STORY: Organized by the New York Public Library, PEN America, and Penguin Random House, the event featured writers like Gay Talese, Amanda Foreman, Paul Auster, Andrew Solomon, Kiran Desai, and others.
“I am here because Salman Rushdie’s words matter. And I am here because today he cannot say those words to you, but we can,” said poet Reginald Dwayne Betts as he addressed the crowd from the library steps.
“Freedom of speech is one of the most fundamental, important universal rights that we all should insist upon,” Iranian-American writer Roya Hakakian told Reuters.
The authors read excerpts from Rushdie’s lectures, essays and novels, including “Midnight’s Children” and “The Satanic Verses.” Others shared reflections on their friendship with Rushdie.
PEN America supporters stood in a line in front of the speakers, holding up black and white posters with Rushdie’s photograph, quotes from the author, and the hashtag #StandwithSalman.
The attack on Rushdie came 33 years after Ayatollah Ruhollah Khomeini, then Iran's supreme leader, issued a fatwa, or religious edict, calling on Muslims to assassinate the author a few months after "The Satanic Verses" was published.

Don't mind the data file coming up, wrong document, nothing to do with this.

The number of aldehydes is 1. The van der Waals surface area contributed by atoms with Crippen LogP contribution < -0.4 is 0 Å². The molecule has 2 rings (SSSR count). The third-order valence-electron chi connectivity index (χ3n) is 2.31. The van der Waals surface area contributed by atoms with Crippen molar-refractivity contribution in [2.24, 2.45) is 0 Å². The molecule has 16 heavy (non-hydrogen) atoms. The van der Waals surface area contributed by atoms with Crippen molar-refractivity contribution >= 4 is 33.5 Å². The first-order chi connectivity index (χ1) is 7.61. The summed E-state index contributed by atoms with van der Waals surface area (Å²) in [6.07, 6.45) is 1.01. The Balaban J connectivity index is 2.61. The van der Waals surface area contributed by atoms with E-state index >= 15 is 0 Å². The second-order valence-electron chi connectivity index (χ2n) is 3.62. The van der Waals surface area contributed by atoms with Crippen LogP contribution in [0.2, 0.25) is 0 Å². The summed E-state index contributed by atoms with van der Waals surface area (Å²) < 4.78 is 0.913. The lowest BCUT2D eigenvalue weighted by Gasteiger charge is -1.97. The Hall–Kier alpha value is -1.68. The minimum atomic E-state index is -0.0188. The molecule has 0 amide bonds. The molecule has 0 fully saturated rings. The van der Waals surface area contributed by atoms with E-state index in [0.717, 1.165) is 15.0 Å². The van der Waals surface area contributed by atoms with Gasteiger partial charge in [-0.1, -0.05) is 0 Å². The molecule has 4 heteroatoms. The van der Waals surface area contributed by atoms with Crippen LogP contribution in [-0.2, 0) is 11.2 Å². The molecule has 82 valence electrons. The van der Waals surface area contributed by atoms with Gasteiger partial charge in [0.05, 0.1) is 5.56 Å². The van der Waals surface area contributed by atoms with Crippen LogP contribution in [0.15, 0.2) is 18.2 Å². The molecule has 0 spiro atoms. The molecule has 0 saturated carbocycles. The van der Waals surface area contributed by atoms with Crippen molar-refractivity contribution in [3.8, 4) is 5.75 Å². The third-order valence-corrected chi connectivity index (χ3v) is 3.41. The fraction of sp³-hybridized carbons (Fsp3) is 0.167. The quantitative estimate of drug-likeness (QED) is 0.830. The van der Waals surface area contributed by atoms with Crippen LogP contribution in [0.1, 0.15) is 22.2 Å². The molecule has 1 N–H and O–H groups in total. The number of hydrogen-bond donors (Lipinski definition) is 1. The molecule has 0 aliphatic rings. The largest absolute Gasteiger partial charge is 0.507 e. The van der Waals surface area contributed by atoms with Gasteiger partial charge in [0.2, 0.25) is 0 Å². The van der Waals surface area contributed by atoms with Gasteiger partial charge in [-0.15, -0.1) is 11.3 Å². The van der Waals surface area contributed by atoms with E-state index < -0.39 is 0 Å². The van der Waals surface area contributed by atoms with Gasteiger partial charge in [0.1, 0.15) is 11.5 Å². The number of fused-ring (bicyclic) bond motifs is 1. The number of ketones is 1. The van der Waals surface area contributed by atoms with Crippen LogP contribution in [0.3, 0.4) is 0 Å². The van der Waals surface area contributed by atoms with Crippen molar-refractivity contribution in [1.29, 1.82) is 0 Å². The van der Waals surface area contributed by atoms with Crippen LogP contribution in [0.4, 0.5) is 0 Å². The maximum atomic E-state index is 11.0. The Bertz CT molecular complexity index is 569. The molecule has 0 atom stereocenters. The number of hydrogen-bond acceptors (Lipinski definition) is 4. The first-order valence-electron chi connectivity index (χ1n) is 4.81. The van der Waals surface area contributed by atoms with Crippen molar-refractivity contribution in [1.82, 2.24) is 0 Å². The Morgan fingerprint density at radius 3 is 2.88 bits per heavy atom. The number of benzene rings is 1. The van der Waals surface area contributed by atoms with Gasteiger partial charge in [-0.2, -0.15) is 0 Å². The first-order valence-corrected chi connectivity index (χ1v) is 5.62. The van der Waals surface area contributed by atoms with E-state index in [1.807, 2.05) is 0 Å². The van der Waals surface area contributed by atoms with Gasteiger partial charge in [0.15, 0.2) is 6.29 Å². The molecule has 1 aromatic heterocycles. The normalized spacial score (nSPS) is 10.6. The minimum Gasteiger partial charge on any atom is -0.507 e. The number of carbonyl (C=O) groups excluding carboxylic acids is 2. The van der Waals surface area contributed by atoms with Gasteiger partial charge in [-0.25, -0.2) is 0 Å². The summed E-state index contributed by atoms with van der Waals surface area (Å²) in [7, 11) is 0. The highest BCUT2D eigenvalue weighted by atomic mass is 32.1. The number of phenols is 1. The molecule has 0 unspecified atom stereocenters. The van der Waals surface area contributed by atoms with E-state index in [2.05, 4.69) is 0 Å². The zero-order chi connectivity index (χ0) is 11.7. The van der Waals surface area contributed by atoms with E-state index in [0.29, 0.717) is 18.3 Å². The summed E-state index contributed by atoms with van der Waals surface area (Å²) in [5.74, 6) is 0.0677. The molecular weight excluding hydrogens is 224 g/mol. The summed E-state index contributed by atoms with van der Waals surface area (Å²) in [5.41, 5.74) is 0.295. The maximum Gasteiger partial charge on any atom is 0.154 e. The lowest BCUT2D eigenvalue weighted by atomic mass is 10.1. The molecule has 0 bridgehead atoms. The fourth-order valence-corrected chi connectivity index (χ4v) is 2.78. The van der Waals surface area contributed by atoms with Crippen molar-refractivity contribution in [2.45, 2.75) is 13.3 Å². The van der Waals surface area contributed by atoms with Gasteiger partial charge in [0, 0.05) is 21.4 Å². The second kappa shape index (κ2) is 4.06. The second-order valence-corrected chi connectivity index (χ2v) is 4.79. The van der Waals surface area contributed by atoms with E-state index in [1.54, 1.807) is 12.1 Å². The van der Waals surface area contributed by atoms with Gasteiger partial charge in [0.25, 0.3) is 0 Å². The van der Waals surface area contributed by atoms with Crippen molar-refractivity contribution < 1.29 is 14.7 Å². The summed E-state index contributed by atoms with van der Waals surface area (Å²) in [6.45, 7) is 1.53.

Rushdie sustained severe injuries in the attack, including nerve damage in his arm, wounds to his liver, and the likely loss of an eye, his agent said. But his condition has been improving since the weekend, and he was taken off a ventilator.
“I think that the attack on Salman, after the fatwa had lain 30 years without being realized, represents an increasing hostility toward independent thought and freedom of expression,” said author Andrew Solomon.
Writer Mark Wish told Reuters he was worried about the "chilling effect" the attack could have on all writers.